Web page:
Sunday, July 27, 2014

Is bad grammar killing your brand?

Siting our increasingly abbreviated writing styles, Forbes contributor Jayson DeMers poses this very interesting question.

Dramatic, you say? Maybe not so much.

My fellow storytellers at CCM know that I have a love-hate relationship with grammar, a condition that I often blame on the New Jersey public school system. So who am I to write anything about grammar? Seriously, random typos, acronyms, and memes prevail across online and social platforms, and brands are increasingly engaged in a two-way conversation with their communities. I’m not being a 'meme-o-phoebe' here. This is a good thing. But if you begin to sound too much like your audience, overusing acronyms and Internet speak, and losing focus on maintaining a strong brand voice, how can that be anything but detrimental in the long run?

Is your brand cool but authoritative? Hip, but also smart? It better be, or risk being like the parent who, preoccupied with being “the cool mom,” allows her children to make all sorts of bad choices, loses their respect and ultimately drives them away.

DeMers asks, “Is grammar dead, or just changing?” Read thefull story in Forbes.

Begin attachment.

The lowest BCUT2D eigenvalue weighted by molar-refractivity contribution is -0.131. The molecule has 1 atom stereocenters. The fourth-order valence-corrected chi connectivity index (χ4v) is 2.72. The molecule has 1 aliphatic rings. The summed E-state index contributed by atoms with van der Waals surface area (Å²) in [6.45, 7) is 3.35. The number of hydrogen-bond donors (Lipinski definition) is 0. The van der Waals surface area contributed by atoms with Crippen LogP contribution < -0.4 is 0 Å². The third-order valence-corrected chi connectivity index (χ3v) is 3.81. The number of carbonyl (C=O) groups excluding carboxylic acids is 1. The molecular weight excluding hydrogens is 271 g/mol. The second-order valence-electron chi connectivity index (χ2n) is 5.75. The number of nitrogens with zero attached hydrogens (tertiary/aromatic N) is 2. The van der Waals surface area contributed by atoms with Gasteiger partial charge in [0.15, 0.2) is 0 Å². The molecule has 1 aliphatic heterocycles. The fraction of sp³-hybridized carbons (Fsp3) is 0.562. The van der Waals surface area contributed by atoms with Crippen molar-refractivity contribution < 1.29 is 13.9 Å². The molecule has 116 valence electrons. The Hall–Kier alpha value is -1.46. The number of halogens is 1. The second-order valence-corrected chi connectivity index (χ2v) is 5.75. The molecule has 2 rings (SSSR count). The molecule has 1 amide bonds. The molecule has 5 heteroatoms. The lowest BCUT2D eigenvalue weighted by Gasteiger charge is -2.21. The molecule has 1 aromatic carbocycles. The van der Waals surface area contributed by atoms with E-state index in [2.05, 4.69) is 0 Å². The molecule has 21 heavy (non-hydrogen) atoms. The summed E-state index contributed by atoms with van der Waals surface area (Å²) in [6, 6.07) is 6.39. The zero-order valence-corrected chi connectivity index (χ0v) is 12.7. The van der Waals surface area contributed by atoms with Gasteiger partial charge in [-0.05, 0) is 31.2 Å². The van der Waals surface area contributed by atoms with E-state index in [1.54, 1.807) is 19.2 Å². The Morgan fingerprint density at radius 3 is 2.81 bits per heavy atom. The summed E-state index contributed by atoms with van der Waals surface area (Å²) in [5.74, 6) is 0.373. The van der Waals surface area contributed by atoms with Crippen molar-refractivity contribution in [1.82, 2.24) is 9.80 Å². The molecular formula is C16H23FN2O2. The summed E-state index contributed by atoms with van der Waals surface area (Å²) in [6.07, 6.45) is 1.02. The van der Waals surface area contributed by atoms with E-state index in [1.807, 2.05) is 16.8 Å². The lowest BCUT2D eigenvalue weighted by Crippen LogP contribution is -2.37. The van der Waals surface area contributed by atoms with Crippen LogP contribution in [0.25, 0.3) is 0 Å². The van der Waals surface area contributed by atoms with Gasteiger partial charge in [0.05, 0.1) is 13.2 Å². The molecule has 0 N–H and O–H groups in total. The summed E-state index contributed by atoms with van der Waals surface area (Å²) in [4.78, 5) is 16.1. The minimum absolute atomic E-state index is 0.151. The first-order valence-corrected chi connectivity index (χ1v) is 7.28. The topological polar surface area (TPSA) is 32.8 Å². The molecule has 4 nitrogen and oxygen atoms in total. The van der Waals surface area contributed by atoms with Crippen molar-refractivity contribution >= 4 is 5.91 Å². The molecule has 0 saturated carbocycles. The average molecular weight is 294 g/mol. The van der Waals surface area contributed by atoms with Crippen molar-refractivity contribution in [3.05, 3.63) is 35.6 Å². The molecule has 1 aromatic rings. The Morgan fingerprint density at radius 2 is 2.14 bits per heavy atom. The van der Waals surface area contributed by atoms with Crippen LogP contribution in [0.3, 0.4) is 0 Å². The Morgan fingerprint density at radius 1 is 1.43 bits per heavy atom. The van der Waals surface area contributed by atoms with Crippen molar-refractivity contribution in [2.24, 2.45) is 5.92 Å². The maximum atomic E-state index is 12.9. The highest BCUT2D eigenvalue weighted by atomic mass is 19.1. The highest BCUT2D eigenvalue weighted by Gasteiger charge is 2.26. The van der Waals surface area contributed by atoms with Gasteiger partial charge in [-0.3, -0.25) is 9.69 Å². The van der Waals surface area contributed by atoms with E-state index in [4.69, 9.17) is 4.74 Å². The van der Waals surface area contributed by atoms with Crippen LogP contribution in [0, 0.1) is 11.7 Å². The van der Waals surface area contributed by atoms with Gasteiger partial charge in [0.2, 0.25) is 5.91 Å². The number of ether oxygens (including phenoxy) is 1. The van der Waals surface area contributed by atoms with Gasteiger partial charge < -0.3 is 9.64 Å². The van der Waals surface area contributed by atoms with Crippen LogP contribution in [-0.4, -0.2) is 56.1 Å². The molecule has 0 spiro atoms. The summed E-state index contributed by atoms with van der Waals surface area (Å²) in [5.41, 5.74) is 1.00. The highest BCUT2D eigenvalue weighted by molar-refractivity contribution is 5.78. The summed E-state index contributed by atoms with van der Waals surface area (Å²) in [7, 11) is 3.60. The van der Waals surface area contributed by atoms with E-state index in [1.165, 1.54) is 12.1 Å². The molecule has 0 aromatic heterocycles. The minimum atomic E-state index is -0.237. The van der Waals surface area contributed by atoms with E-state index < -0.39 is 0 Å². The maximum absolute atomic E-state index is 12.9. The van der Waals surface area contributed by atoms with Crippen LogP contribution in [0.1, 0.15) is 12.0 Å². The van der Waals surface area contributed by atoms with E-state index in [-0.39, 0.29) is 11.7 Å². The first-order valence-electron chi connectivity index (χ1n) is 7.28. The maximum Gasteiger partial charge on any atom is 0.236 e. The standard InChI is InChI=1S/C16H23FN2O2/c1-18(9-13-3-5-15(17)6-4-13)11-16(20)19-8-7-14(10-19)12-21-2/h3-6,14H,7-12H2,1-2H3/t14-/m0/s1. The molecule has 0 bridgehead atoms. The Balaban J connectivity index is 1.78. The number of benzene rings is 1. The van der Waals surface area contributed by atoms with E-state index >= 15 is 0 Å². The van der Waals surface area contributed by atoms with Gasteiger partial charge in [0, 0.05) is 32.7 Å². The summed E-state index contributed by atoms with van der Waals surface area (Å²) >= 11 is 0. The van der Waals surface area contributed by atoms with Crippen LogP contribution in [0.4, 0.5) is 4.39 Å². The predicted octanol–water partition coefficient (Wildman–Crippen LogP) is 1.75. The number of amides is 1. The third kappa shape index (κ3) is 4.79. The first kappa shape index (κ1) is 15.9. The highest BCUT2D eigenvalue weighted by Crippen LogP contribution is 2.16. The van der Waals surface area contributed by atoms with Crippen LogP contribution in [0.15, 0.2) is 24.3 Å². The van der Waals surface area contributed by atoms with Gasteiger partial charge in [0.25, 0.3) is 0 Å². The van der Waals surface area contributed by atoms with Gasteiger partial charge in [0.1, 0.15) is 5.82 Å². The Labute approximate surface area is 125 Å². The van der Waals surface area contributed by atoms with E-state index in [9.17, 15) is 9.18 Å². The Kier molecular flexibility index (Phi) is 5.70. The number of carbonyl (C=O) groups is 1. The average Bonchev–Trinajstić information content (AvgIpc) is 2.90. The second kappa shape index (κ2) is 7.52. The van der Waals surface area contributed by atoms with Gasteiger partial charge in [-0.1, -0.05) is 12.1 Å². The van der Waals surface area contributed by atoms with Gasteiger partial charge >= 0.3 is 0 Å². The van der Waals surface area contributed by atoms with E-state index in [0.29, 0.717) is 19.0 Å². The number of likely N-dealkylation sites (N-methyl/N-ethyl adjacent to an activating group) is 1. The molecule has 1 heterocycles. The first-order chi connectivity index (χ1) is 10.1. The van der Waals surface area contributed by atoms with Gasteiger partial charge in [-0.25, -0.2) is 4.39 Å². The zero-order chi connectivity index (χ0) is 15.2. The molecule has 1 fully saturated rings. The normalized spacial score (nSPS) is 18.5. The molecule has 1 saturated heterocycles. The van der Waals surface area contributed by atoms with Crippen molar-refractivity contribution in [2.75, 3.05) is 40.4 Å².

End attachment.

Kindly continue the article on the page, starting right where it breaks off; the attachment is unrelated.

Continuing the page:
The oldest company logos in the world

I’m often asked about logos – which do I like best, who designed them and, occasionally, how long they’ve been in use.

Even before Sherwin-Williams began to “cover the earth” and a certain insurance company used the rock of Gibraltar to suggest its sturdiness, their was Stella. The origins of Stella Artois can be traced to 1366 when the Den Hoorn brewery was established in Leuven, Belgium. Despite numerous shifts in management over hundreds of years, the original horn logo has not changed.

In a fast-paced world where clients and marketing consultants seem to share a serious attention deficit, it is truly amazing that so many of the logos we recognize today have been in continuous use, largely unchanged, for so many years.

To learn more about the world's oldest logos, go to the 24/7 Wall Street story by Thomas C. Frohlich.